FEMA plans disaster-preparedness effort for youth

WASHINGTON: The Federal Emergency Management Agency is gearing up to launch a national education effort to get more youths involved in preparing for potential disasters.

WASHINGTON: The Federal Emergency Management Agency is gearing up to launch a national education effort to get more youths involved in preparing for potential disasters.

The campaign, called You Be the Hero, will launch September 1. CarrotNewYork, which was hired after an RFP process, created the initiative. The firm is working with a budget of nearly $494,000, according to federal records.

FEMA wants to empower children in grades 1 through 12 with the knowledge, awareness, and life-protecting skills to prepare them for emergencies such as blackouts, fires, and floods.

“Preparedness shouldn't only be on the parent's shoulders,” said Deb Levy, creative director at Carrot. “Kids are often the impetus for parents to act; when kids are motivated, parents are motivated.”

The firm was mindful that natural disasters can be an intimidating subject for young people, so it created a graphic novel that focuses on six characters representing FEMA's diverse audience across gender, ethnicity, and physical ability.

The concept is to not only make the topic more accessible for young adults, but to ensure that everyone feels like part of a team and is equally able to handle emergencies.

Carrot's scope of work also includes designing educational curriculum for free distribution to teachers in classrooms nationwide. It has also created a website to help families prepare for emergencies before they happen. The plans include 15 disaster factsheets and child and family checklists and communications plans.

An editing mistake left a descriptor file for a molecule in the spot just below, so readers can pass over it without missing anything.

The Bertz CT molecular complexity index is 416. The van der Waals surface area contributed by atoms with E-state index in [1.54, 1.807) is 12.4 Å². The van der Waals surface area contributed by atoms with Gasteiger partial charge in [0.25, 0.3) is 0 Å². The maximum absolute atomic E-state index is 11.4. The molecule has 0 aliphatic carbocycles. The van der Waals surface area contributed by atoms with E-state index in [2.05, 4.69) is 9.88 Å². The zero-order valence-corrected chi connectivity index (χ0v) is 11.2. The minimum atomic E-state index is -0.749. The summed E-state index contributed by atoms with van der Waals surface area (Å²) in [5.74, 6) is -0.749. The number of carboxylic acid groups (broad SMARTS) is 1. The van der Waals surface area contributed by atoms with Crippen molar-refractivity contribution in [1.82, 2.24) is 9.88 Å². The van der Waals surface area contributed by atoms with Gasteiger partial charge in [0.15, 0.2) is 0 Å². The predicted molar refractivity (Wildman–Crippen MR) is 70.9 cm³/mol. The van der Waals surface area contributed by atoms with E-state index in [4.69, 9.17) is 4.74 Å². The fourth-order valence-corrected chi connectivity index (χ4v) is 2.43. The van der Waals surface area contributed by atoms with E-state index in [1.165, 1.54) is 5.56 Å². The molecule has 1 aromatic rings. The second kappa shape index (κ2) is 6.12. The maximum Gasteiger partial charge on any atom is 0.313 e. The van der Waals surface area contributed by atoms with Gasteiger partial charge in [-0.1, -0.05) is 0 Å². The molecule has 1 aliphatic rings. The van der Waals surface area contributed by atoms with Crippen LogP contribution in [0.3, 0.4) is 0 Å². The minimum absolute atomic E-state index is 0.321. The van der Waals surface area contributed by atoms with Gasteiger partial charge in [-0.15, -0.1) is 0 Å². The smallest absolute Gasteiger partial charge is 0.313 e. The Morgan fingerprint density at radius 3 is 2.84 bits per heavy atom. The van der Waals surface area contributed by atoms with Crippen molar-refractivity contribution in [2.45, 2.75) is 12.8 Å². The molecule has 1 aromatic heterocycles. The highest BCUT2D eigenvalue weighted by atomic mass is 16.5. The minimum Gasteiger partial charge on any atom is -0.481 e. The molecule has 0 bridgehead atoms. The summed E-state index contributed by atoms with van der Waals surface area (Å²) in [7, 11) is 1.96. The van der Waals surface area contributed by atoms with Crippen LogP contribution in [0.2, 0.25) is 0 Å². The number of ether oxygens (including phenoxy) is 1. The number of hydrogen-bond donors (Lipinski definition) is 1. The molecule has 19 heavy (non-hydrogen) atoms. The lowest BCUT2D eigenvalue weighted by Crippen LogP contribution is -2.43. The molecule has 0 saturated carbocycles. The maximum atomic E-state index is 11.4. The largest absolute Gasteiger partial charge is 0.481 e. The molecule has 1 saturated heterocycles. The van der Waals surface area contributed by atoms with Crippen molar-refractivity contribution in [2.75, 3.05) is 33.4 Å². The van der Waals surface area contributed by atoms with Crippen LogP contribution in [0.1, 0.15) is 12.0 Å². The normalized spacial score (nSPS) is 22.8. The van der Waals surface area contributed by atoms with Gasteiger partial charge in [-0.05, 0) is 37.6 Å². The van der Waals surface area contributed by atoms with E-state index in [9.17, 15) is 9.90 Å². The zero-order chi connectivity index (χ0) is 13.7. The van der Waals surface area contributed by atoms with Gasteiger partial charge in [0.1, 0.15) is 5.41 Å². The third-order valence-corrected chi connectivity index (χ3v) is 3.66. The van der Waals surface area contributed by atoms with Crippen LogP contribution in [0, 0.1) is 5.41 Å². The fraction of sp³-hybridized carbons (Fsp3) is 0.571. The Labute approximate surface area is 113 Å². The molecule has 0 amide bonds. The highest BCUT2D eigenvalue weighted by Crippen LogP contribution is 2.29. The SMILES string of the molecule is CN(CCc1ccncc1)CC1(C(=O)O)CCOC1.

This is the first time FEMA has aggressively targeted children, said Darryl Madden, director of FEMA's Ready campaign. It chose Carrot to work on the effort because the firm had experience with youth outreach on the federal level for clients such as the US Department of Agriculture.

FEMA previously operated web properties that targeted children, but they “lacked an element of engagement,” Madden said. “Children and youth want to see scenarios based on their lives.”

The federal agency will supplement the firm's work with grassroots outreach, events, and media relations. It is also working with the Ad Council on PSAs for the effort.

The Ready campaign, FEMA's flagship disaster-preparedness outreach effort, has generated more than $900 million in estimated donated media support and has exceeded 12 billion media impressions as of 2011, according to the federal agency.

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